Physicists are growing ever more frustrated in their hunt for dark matter—the massive but hard-to-detect substance that is thought to comprise 85% of the material Universe. Teams working with the world’s most sensitive dark-matter detectors report that they have failed to find the particles, and that the ongoing drought has challenged theorists’ prevailing views.

The latest results from an experiment called XENON1T at the Gran Sasso National Laboratory in Italy, published on October 30, continue a dry spell stretching back 30 years in the quest to nab dark-matter particles. An attempt by a Chinese team to detect the elusive stuff, the results of which were published on the same day, also came up empty-handed. Ongoing attempts by space-based telescopes, as well as at CERN, the European particle-physics laboratory near Geneva, Switzerland, have also not spotted any hints of dark-matter particles.

The findings have left researchers struggling for answers. “We do not understand how the Universe works at a deeper and more profound level than most of us care to admit,” says Stacy McGaugh, an astrophysicist at Case Western Reserve University in Cleveland, Ohio.

Physicists have widely accepted the existence of dark matter since the 1980s as an explanation for why galaxies remain intact rather than flying apart, which would be expected given the amount of observable mass they contain and how fast they rotate. Researchers surmised that halos of invisible dark matter surround galaxies and stabilize them. Physicists grew more confident when dark-matter models successfully predicted the fluctuations detected in an observable echo of the Big Bang, known as the cosmic microwave background.

These observations became the most dramatic evidence for a proposal in the 1980s that dark matter might be formed of weakly interacting massive particles, known as WIMPs. The existence of such particles fits with how physicists think that the Universe evolved, and with the relative abundance of matter. Moreover, the properties of WIMPs would match those predicted by a branch of particle physics called supersymmetry.

The latest round of results seems to rule out the simplest and most elegant super­symmetry theories, casting doubt on the idea that the still-undetected particles are the missing dark matter. If simple supersymmetry theories are no longer viable, scientists say, any WIMP particle has to interact with matter much more feebly than physicists once thought. “It’s not a wholesale retreat from the WIMP paradigm, but it is definitely a change in emphasis,” says Dan Hooper, a physicist at the Fermi National Accelerator Laboratory in Batavia, Illinois.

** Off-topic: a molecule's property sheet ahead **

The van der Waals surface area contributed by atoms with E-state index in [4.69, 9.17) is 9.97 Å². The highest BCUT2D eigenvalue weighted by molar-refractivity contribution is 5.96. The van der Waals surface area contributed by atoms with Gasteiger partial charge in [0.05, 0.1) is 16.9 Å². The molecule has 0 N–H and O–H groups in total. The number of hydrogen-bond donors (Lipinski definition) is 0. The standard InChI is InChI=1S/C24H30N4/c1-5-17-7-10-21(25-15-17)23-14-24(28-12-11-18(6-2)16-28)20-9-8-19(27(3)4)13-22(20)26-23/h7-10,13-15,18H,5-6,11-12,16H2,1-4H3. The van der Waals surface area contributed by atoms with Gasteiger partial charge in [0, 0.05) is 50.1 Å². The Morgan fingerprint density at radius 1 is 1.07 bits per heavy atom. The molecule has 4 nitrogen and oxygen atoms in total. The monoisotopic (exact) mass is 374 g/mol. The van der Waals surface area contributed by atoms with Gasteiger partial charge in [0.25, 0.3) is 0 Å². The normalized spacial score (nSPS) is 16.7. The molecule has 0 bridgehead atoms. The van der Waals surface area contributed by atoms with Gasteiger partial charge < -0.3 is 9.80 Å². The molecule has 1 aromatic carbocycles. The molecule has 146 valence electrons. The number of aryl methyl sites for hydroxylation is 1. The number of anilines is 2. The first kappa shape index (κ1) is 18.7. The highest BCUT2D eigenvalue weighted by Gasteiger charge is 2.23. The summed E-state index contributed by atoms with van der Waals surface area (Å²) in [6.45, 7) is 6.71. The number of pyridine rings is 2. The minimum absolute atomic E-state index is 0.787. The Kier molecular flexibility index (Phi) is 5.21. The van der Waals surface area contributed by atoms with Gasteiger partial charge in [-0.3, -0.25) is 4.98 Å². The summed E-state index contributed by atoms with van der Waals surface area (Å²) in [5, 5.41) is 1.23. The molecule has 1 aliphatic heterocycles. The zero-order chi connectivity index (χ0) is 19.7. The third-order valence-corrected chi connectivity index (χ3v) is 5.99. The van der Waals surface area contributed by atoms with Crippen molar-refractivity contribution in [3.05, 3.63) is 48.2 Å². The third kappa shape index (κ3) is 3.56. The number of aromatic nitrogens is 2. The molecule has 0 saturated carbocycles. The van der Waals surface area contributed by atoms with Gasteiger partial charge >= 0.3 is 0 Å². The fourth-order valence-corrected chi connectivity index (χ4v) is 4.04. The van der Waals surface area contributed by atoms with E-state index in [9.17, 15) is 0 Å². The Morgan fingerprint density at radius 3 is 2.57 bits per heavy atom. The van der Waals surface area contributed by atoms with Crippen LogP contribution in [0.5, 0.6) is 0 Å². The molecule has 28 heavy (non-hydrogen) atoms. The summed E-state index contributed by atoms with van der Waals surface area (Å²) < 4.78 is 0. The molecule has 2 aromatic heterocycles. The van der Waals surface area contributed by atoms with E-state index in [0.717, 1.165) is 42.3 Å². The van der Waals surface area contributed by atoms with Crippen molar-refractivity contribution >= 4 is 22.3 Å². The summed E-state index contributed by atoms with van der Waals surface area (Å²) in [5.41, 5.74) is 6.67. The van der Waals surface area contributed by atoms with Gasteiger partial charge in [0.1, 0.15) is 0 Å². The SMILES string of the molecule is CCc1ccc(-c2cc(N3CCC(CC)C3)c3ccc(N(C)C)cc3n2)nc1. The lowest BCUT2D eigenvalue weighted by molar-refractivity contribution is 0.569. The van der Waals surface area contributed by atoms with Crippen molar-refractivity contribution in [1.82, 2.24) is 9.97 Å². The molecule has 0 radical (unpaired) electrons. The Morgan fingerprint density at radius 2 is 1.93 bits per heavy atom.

Attitudes are shifting, and physicists are increasingly embracing other possible explanations for dark matter, says David Spergel, a theoretical astrophysicist at Princeton University in New Jersey, who was an early proponent of WIMP models. “These experiments haven’t completely closed the window. However, we also need to be thinking about other types of dark matter and new experiments,” he says. 

Dedicated detectors

It has taken decades to build experiments capable of detecting the minuscule rate at which WIMPs were thought to interact with matter. Only in the past ten years have experiments, carried out at about a dozen laboratories, reached the level of sensitivity needed to detect them. The most sensitive detector in the world is Gran Sasso’s XENON1T, which looks for flashes of light created when dark matter interacts with atoms in its 3.5-tonne tank of extremely pure liquid xenon. But the team reported no dark matter from its first run. Neither was there any signal in data collected over two years during the second iteration of China’s PandaX experiment, based in Jinping in Sichuan province. Hunts in space have also failed to find WIMPs, and hopes are fading that a once-promising γ-ray signal detected by NASA’s Fermi telescope from the centre of the Milky Way was due to dark matter — more-conventional sources seem to explain the observation. There has been only one major report of a dark-matter detection, made by the DAMA collaboration at Gran Sasso, but no group has succeeded in replicating that highly controversial result; renewed attempts to match it are under way.

Future generations of detectors based on the same principle as XENON1T are already in the works, and will be needed if physicists are to finally close the window on WIMPs. But the particles’ continuing no-show is making theorists more open-minded and has allowed other theories to gain prominence, says Hooper. Perhaps dark matter consists of exotic axion particles, which are akin to strange, massive photons. Theorists are also looking at whether dark matter might not interact with known particles at all, but exist in a “hidden sector”, he says.

The looming rejection of the WIMP hypothesis is encouraging for the few physicists who claim that dark matter itself is a red herring. “I hope people will become even more open-minded,” says McGaugh, who has studied modified versions of gravity that negate the need for dark matter. However, Hooper stresses that the fading support for WIMPs does not weaken the case for dark matter, which he thinks will eventually be found. “I’m not worried about the never possibility, but it could be very, very difficult,” he says.

This article is reproduced with permission and was first published on November 8, 2017.